HB 1947 Is Constitutional and Does Not Attack Church

On the Constitutionality of HB 1947

Background: Currently in Pennsylvania, a survivor of child sex abuse has until age 50 to file criminal charges and age 30 to initiate a civil suit if the abuse occurred after 2002. Anyone abused before that year has much less time to report abuse.

HB 1947 seeks to eliminate time barriers to file criminal and civil cases for those abused after the bill becomes law. It would affect both private and public institutions, however much misinformation has been spread about this bill and its constitutionality.

Claim: HB 1947 is unconstitutional.

Fact: This charge has been leveled against attempts to reform the statute of limitations in numerous other states, including California, Delaware, Massachusetts and Connecticut. In all of these cases, the legislation was found to be constitutional.

Claim: HB 1947 does not apply to public institutions.

Fact: HB 1947 will apply equally to private and public institutions going forward. Due to the sovereign immunity protections afforded to state institutions by the Constitution

of the Commonwealth of Pennsylvania, it appears that this reform cannot apply retroactively to them.

Claim: HB 1947 specifically targets the Catholic Church.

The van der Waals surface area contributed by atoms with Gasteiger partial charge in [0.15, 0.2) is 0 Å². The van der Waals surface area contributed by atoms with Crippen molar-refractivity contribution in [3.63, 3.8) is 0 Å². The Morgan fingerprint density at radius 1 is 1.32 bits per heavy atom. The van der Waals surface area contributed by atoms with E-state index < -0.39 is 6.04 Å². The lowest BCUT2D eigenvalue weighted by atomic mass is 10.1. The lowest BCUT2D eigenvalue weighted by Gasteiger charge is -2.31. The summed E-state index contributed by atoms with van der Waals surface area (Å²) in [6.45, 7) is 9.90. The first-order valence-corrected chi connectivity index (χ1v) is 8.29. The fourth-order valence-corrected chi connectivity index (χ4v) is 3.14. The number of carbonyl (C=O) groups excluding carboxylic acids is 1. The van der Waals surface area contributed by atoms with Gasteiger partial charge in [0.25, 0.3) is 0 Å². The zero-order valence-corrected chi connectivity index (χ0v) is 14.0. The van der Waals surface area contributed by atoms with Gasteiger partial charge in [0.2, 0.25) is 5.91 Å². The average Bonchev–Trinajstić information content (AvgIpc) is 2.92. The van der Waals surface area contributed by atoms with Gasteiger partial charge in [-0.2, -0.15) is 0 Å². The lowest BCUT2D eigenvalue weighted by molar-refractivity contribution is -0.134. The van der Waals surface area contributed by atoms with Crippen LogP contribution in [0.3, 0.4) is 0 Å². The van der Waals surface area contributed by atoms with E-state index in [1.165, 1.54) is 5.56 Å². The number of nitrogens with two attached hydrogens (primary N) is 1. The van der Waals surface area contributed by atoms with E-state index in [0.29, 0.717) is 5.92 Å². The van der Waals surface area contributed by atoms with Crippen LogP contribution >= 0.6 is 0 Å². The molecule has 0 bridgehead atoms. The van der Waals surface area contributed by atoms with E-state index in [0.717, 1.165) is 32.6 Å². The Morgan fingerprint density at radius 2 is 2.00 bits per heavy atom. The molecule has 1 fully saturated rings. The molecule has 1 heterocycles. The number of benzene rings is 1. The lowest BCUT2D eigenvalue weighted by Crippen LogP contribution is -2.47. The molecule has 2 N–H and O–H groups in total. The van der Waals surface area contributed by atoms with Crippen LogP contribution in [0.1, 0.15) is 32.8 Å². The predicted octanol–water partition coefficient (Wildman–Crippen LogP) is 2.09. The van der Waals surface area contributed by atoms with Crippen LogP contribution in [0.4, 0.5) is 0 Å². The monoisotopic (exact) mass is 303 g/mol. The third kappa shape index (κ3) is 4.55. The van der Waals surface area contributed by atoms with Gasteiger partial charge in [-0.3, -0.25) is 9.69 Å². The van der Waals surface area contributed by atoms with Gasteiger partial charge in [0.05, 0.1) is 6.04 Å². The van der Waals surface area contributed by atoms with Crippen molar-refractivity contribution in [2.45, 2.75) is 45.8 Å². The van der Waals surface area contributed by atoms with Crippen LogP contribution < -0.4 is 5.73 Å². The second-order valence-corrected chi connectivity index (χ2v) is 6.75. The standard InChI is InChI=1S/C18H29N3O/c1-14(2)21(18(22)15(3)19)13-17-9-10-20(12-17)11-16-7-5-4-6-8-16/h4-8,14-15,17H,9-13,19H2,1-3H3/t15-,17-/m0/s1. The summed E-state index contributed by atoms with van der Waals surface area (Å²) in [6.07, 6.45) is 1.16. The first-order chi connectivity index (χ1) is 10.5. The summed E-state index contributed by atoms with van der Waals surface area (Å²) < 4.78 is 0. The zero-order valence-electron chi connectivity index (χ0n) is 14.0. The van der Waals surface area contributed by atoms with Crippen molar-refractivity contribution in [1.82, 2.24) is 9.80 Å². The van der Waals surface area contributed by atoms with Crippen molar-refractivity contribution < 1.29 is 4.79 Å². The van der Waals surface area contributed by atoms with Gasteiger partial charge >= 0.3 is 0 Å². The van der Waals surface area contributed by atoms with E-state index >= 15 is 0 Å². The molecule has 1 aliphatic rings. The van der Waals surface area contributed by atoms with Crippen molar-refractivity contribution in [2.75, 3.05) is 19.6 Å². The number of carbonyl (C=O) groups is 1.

Fact: Statute of limitations reform is not limited to any specific group or organization, religious or otherwise. In fact, there are countless institutions that have protected abusers, such as schools, hospitals, scout organizations, sports programs and juvenile facilities. Furthermore, over 90 percent of survivors were abused by family members or close acquaintances, which will also be covered by HB 1947.


From the Foundation to Abolish Child Sex Abuse – Protecting Children/Restoring Hope

Philly Clergy Resorts to Spiritual Shaming

Click here to read: “Priests, parishes target Pa. legislators who backed sex-abuse bill,” by Maria Panaritis, The Philadelphia Inquirer, June 8, 2016


One lawmaker called it “electioneering.” Another grew emotional as she recounted being snubbed by a priest. A third penned a Facebook screed that became the buzz of the House of Representatives.

Legislators expressed outrage this week after they said they had been named by priests at Mass, in church bulletins or in some other way rebuked by the Catholic Church for supporting a bill that would let child sex-abuse victims sue individuals and private institutions decades after the abuse occurred.

Editor’s Note:

  • Revolting;
  • Church should be a sacred spiritual refuge not a bully pen;
  • Does Pope Francis condone these shaming tactics?
  • Is this how Jesus would approach this?
  • Kathy and I applaud these state legislators who have stood up for children and victims. They are far more Christ-like than the priests who attempt to shame them.

Delaware Illustrates Impact of PA Child Sex-Abuse Reform